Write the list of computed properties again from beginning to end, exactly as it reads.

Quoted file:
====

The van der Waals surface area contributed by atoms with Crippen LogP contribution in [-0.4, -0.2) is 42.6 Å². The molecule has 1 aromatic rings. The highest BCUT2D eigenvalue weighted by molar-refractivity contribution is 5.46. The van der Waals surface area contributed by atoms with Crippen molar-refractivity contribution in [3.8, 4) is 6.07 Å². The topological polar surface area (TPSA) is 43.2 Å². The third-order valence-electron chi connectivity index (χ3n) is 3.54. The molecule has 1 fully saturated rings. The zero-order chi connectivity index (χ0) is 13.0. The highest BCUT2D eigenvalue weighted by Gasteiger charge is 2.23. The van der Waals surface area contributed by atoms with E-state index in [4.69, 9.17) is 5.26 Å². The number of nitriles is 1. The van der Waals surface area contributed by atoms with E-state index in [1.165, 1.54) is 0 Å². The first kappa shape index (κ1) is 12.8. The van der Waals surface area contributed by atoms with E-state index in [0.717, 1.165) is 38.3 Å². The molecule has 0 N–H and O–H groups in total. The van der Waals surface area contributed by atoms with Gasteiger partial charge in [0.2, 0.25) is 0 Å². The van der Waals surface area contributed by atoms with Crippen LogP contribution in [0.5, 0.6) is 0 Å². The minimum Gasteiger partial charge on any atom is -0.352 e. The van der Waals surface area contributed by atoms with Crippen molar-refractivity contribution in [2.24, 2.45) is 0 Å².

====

The van der Waals surface area contributed by atoms with Crippen LogP contribution in [-0.4, -0.2) is 42.6 Å². The molecule has 1 aromatic rings. The highest BCUT2D eigenvalue weighted by molar-refractivity contribution is 5.46. The van der Waals surface area contributed by atoms with Crippen molar-refractivity contribution in [3.8, 4) is 6.07 Å². The topological polar surface area (TPSA) is 43.2 Å². The third-order valence-electron chi connectivity index (χ3n) is 3.54. The molecule has 1 fully saturated rings. The zero-order chi connectivity index (χ0) is 13.0. The highest BCUT2D eigenvalue weighted by Gasteiger charge is 2.23. The van der Waals surface area contributed by atoms with E-state index in [4.69, 9.17) is 5.26 Å². The number of nitriles is 1. The van der Waals surface area contributed by atoms with E-state index in [1.165, 1.54) is 0 Å². The first kappa shape index (κ1) is 12.8. The van der Waals surface area contributed by atoms with E-state index in [0.717, 1.165) is 38.3 Å². The molecule has 0 N–H and O–H groups in total. The van der Waals surface area contributed by atoms with Gasteiger partial charge in [0.2, 0.25) is 0 Å². The van der Waals surface area contributed by atoms with Crippen LogP contribution in [0.5, 0.6) is 0 Å². The minimum Gasteiger partial charge on any atom is -0.352 e. The van der Waals surface area contributed by atoms with Crippen molar-refractivity contribution in [2.24, 2.45) is 0 Å².